Every once in awhile, a teacher may assign a project that requires fancy lettering. As an example, a nametag or poster. Obviously, there is nothing wrong with bubble and/or block letters. On the other hand, every once in a while it may be fun to impress the teacher or fellow classmates with a profound way of writing: calligraphy.
Generally, when people think of calligraphy, they think cursive with triple the loops and half the legibility. Just like the writing itself, calligraphy has a very complex history. Newworldencyclopedia.org details that calligraphy can be traced back to ancient times. Moreover, the word is founded from the Greek roots kallos (beauty) and graphẽ (writing).
Previously, it was stated that this form of writing can only be followed back to earlier times. However, there is no exact place or date of origin to go back to. This is because of (depending on one’s point of view) either the biggest problem or best part of calligraphy; there is no standard/original form. Many different types of calligraphy have rose from countries like East Asia, Japan, India, Mongolia, etc.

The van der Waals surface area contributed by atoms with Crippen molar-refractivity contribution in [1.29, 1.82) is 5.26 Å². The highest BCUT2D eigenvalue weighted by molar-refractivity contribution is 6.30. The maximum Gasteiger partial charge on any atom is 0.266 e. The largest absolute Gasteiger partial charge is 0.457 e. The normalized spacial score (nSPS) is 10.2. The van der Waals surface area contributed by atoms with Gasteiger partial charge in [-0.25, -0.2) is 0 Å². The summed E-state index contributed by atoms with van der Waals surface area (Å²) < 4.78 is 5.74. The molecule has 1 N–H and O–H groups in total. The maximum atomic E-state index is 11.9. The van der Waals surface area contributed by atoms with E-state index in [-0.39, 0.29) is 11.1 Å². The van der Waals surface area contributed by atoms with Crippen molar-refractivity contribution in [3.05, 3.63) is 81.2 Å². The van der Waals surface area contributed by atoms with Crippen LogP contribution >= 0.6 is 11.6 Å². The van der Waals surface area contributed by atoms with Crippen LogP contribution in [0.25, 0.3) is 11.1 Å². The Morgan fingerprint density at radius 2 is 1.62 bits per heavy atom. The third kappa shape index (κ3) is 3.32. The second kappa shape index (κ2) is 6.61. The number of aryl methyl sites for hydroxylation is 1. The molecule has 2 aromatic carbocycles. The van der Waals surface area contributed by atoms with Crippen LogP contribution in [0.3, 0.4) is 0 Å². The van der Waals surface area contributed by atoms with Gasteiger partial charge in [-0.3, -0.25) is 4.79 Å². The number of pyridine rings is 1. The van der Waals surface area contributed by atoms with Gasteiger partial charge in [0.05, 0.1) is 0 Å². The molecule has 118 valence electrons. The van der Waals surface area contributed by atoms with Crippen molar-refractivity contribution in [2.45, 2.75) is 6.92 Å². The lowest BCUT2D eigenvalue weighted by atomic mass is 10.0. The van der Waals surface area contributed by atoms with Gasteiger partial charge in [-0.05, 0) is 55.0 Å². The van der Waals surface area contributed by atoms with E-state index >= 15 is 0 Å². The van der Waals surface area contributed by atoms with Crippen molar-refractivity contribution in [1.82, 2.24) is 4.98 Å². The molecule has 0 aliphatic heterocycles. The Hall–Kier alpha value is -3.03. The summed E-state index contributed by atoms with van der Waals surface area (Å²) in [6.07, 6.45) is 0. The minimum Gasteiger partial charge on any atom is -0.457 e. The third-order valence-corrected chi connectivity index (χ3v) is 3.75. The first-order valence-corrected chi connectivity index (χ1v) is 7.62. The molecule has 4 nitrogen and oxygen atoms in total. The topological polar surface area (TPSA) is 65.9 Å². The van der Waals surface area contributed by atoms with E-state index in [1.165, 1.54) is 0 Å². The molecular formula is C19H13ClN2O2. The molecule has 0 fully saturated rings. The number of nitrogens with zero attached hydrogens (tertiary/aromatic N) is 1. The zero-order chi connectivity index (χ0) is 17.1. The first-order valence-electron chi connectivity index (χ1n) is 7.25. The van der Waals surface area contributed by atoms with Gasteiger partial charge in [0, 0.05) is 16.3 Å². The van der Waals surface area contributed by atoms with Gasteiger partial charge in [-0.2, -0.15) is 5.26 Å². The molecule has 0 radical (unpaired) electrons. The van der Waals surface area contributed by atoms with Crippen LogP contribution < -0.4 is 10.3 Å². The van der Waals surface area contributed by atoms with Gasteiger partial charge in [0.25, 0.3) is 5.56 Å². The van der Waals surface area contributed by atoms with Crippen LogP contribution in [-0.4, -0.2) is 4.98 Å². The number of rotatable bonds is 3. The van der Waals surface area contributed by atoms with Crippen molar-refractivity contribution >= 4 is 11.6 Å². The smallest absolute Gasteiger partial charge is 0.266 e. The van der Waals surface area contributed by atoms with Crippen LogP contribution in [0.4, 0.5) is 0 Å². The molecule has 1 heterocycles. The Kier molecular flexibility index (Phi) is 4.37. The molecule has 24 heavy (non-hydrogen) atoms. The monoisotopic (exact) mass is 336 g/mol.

In addition to its origin history, this script has participated in many more recent- but still historical- events. For example, The Declaration of Independence was written in a type of calligraphy called copperplate.
Today in the U.S., calligraphy is used sparingly; only for extremely important events including calligraphed wedding invitations. In other national places, though, this writing style is a superior form of art. If students began learning calligraphy at a young age- even using it for school projects- maybe the United States could begin to consider it an art form as well.
By: Peyton Erb
Photo Credits: https://loveleighloops.teachable.com/p/letter-logic